LAKE PLACID — A Lake Placid resident and native of Ukraine is hosting a food and merchandise drive to help those affected by the Russian invasion of Ukraine.
Dmitry Feld, USA Luge Marketing Manager, in Kyiv, Ukraine, with help from the Lake Placid community, has already dispatched at least eight expedition trucks with 200,000 pounds of supplies to people fleeing and fighting for freedom in Ukraine. Feld is now partnering with Lake Placid Central School District and two Ukrainian brothers from “Dancing with the Stars” send non-perishable food and supplies to one warehouse in Poland and two warehouses in Ukraine.
Feld said he was watching CNN recently when he saw an interview with Maksim Chmerkovskiy, from Odessa, Ukraine, and “Dancing with the Stars” competitor.
Chmerkovskiy was in kyiv when war broke out in February. He told CNN he felt bad about leaving Ukraine, but was told to seek safety in the United States immediately after the Russian invasion. He always wanted to help his country in some way, so he and his family started a charity called Baranova27, named after the address of his childhood home. Feld said he was in touch with Chmerkovskiy and his brother Valentin, who Feld said responded enthusiastically after hearing he wanted to send in articles from Lake Placid.
Baranova27 is based in New Jersey. Feld said he would haul donations from Lake Placid in as many U-Hauls as it takes to carry the load.
“More is better,” he said.
what to give
People can donate the following items to the Ukraine Campaign, located at USA Luge headquarters, by May 16:
¯ Medical items, including gauze; CPR masks; respiratory tubing; stitches; burn/bleed control kits (Celox granules); tourniquets; medical tape; splints; analgesic; antibiotic ointment; and anti-diarrhoea/heartburn medicine
¯ Items for soldiers (in dark colors only), including thermal clothing and long socks; tactical gear and equipment; ready meals; new sleeping bags; camping mats; tents; bulletproof vests; and gear like drones, UV flashlights, and walkie-talkies
¯ Childcare items that are not packaged in glass, such as powdered formula; Pedialyte powder; baby food pouches; dry snacks; baby bottles and pacifiers; ointment for diaper rash; and onesies and thermal diapers
¯ Non-perishable food items, such as protein bars; powdered electrolytes; disposable plates and crockery; vitamins; and sweets
¯ New unopened hygiene products, such as eye drops; toothbrushes and toothpaste; cough and flu medicines; travel toiletries; Nail clippers; and feminine and incontinence products
¯New clothing for adults, such as plain t-shirts; oversized zip hoodies; flip flops and Crocs; pajama pants; and fleece blankets.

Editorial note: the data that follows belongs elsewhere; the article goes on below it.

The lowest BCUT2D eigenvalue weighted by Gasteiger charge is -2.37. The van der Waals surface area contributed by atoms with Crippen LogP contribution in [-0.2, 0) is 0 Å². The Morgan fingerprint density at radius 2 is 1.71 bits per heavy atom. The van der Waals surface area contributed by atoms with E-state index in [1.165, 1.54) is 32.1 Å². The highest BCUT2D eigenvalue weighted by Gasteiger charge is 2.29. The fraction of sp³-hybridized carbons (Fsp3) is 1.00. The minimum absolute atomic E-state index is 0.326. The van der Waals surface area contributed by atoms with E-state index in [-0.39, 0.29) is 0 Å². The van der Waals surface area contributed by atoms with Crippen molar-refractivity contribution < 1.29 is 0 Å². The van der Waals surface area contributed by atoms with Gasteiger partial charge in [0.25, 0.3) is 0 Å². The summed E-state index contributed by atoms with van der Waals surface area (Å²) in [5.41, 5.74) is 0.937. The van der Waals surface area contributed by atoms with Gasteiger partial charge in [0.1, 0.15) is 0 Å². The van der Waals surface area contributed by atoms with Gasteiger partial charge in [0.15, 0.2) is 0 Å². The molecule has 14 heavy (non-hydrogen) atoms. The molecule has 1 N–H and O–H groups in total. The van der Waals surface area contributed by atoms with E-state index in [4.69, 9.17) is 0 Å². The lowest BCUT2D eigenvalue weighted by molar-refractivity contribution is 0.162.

Donations must be wrapped, labeled and dropped off at USA Luge, 57 Church Street in Lake Placid, by May 16. Feld said the boxes should weigh no more than 15 or 20 pounds. People with questions can contact Feld at firstname.lastname@example.org.
Donations are also being accepted at North Elba City Hall and Lake Placid Central School District schools through May 16.
LPCSD Superintendent Timothy Seymour said he emailed some superintendents and officials around the Tri-Lakes last week to see if they would be interested in expanding the campaign to outlying school districts. Franklin-Essex-Hamilton BOCES District Superintendent Dale Breault said Monday that the Adirondack Education Center in Saranac Lake will serve as an additional collection point for the drive.
“I think we will have a fairly broad base of participation when all is said and done,” said Seymour.
Feld said he wanted to call the reader from Ukraine “Operation SPAM” to communicate the need for non-perishable foods, but he thought the name “could spoil young children because they might think SPAM is computer spam.”
The Great Depression fueled the creation of the non-perishable pork product, which fed American troops during World War II, according to Hormel Foods.
Feld said canned meatloaf could now feed fighters in Ukraine. He said the country cannot produce much food while people are in the throes of war. Feld has already launched Operation SPAM; he said he bought about five or seven cases of spam boxes.
“That’s a fair amount of SPAM out there,” he said.
Feld encouraged people to buy and donate similar non-perishable foods to the drive.